Depression can be caused by many different things. Some people are grieving over the loss of a loved one or a major life change. Others have physical or other emotional problems contributing to depression. Side effects of medication can also be to blame. Depression seems to run in families. The symptoms include sadness, hopelessness, irritability, feelings of guilt, crying spells, trouble sleeping and/or eating, inability to feel joy, loss of interest in things that used to bring happiness which can include hobbies, family or even sex.
People who do not understand depression think it is a “weakness” that the person just needs to “get over.” It is not a weakness. Treatment through counseling can be extremely helpful. Sometimes anti-depressants are also added to the treatment plan. Generally, the combination of both, talk therapy and medication are the winning combination for many people to help lift them from their depressive states. If someone is suicidal, take that person to the emergency room immediately. People can also access the EAP to be screened for depression and get connected to the right treatment providers for them. There are many things that can be done to help people who are suffering from depression so they can lead happy, productive lives.
Internet Gaming can be Addictive
Do you have a young adult in your family who seems abnormally connected to the computer? Did you know that people can exhibit addictive behaviors to things like gambling, internet gaming, shopping, and even food? These are called Process Addictions. Just like substance abuse addictions (alcohol, drugs) it often starts out innocently enough but then certain people go further and further, “ingesting” more and more of the “substance.”
There is a neurotransmitter in the brain called dopamine. Dopamine makes a person feel good. Years of research have determined that drugs, alcohol, gambling, sex, eating, and gaming involve changes in dopamine. The person becomes addicted to the “hits” of dopamine they receive through the behavior. They may try and cut back, only to fail and then end up increasing the time on the computer, or in the gaming, or in the drinking. A person with an internet gaming addiction can exhibit withdrawal symptoms similar to those who try and stop using drugs or alcohol. The person could experience increased anxiety, anger, depression, irritability and social isolation.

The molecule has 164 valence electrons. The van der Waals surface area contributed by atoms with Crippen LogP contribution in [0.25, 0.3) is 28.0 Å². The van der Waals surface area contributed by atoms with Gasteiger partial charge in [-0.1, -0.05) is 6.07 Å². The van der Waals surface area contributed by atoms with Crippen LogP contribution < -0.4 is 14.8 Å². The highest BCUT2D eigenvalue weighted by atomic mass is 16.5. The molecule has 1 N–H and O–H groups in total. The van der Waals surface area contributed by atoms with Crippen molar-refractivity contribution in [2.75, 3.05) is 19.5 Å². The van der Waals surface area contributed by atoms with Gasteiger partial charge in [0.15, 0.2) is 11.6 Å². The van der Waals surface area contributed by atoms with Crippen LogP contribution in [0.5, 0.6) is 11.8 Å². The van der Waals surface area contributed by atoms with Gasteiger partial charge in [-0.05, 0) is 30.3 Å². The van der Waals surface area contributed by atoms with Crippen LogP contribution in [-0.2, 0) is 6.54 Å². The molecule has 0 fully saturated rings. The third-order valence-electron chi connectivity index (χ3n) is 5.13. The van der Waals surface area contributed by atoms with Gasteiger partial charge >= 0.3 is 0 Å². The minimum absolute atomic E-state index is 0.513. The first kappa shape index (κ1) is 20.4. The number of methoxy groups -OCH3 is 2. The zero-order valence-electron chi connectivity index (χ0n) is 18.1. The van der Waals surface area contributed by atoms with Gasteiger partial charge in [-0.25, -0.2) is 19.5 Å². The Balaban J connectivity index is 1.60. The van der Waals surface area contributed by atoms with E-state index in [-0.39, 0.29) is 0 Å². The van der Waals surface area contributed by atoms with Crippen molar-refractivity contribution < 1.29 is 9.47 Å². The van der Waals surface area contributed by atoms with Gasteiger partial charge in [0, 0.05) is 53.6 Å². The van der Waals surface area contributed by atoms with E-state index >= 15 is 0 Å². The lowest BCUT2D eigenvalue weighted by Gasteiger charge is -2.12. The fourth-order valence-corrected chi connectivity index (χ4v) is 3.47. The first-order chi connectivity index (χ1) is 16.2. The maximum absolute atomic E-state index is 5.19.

“But, at least he’s not drinking!” We often hear that from parents. Many people play games on the computer. So, if you have a “computer person” in your family, how do you know if there is a problem? Ask yourself these questions: Does there seem to be a compulsive pattern to the gaming? Does the person have balance in his life? In other words, does the gaming behavior seem to interfere with one or more major spheres of his life: relationships, work, academic performance, health, finances or legal status?
There are people you can talk to about your concerns. There are many resources on the internet, of course. there is even an On-Line Gamers Anonymous (www.olganon.org). For help with a gambling problem, go to www.baltimoregambler.org. Of course, you can always make an appointment with an EAP counselor to discuss concerns about yourself or family members. Call 410.328.5860 to schedule an appointment.
Wait to Worry is the advice Steven Petrow dispenses in his article in the Washington Post on May 27, 2014. Mr. Petrow references his father and himself as worriers who thought too much about the “What ifs” of the future. However, Mr. Petrow decided to break his habit of overindulging in worry. He replaced it with some guided meditation which he practiced for 10 minutes three times a day. He said after a few weeks of this he was able to regain “a sense of self-mastery, and with it a certain peace. I grew less afraid of the what-ifs and stopped dwelling on them-and started to enjoy the right-now again.” Mr. Petrow said he adopted the mantra “Wait to Worry.”
It is a well known fact that people who stay focused on the present are happier than those who ruminate about the past, or worry about the future. Enjoy yourself today!
For help in getting yourself to your happy place, contact the EAP and have one of our counselors assist you.